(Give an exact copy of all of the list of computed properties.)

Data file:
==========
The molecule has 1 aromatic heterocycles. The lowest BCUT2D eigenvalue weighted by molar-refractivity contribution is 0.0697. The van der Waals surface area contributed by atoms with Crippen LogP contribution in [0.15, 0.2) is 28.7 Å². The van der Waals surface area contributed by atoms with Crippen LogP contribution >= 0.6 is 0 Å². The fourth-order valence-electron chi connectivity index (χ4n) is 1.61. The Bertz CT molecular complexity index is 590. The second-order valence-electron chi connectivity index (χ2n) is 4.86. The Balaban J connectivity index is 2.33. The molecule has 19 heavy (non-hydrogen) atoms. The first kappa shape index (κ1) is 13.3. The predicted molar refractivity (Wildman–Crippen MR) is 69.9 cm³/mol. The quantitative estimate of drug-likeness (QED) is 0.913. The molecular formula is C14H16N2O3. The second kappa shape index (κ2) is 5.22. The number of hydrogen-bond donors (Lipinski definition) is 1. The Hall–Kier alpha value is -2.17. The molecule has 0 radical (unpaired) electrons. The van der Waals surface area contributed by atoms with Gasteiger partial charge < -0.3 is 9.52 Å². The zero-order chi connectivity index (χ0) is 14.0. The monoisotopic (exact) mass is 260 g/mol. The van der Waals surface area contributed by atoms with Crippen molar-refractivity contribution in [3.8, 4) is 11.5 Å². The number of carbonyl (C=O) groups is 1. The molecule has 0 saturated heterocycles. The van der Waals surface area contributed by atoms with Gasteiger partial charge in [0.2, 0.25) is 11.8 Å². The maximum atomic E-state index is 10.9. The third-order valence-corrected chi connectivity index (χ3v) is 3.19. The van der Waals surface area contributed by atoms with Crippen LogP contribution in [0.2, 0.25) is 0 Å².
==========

The molecule has 1 aromatic heterocycles. The lowest BCUT2D eigenvalue weighted by molar-refractivity contribution is 0.0697. The van der Waals surface area contributed by atoms with Crippen LogP contribution in [0.15, 0.2) is 28.7 Å². The van der Waals surface area contributed by atoms with Crippen LogP contribution >= 0.6 is 0 Å². The fourth-order valence-electron chi connectivity index (χ4n) is 1.61. The Bertz CT molecular complexity index is 590. The second-order valence-electron chi connectivity index (χ2n) is 4.86. The Balaban J connectivity index is 2.33. The molecule has 19 heavy (non-hydrogen) atoms. The first kappa shape index (κ1) is 13.3. The predicted molar refractivity (Wildman–Crippen MR) is 69.9 cm³/mol. The quantitative estimate of drug-likeness (QED) is 0.913. The molecular formula is C14H16N2O3. The second kappa shape index (κ2) is 5.22. The number of hydrogen-bond donors (Lipinski definition) is 1. The Hall–Kier alpha value is -2.17. The molecule has 0 radical (unpaired) electrons. The van der Waals surface area contributed by atoms with Gasteiger partial charge < -0.3 is 9.52 Å². The zero-order chi connectivity index (χ0) is 14.0. The monoisotopic (exact) mass is 260 g/mol. The van der Waals surface area contributed by atoms with Crippen molar-refractivity contribution in [3.8, 4) is 11.5 Å². The number of carbonyl (C=O) groups is 1. The molecule has 0 saturated heterocycles. The van der Waals surface area contributed by atoms with Gasteiger partial charge in [0.2, 0.25) is 11.8 Å². The maximum atomic E-state index is 10.9. The third-order valence-corrected chi connectivity index (χ3v) is 3.19. The van der Waals surface area contributed by atoms with Crippen LogP contribution in [0.2, 0.25) is 0 Å².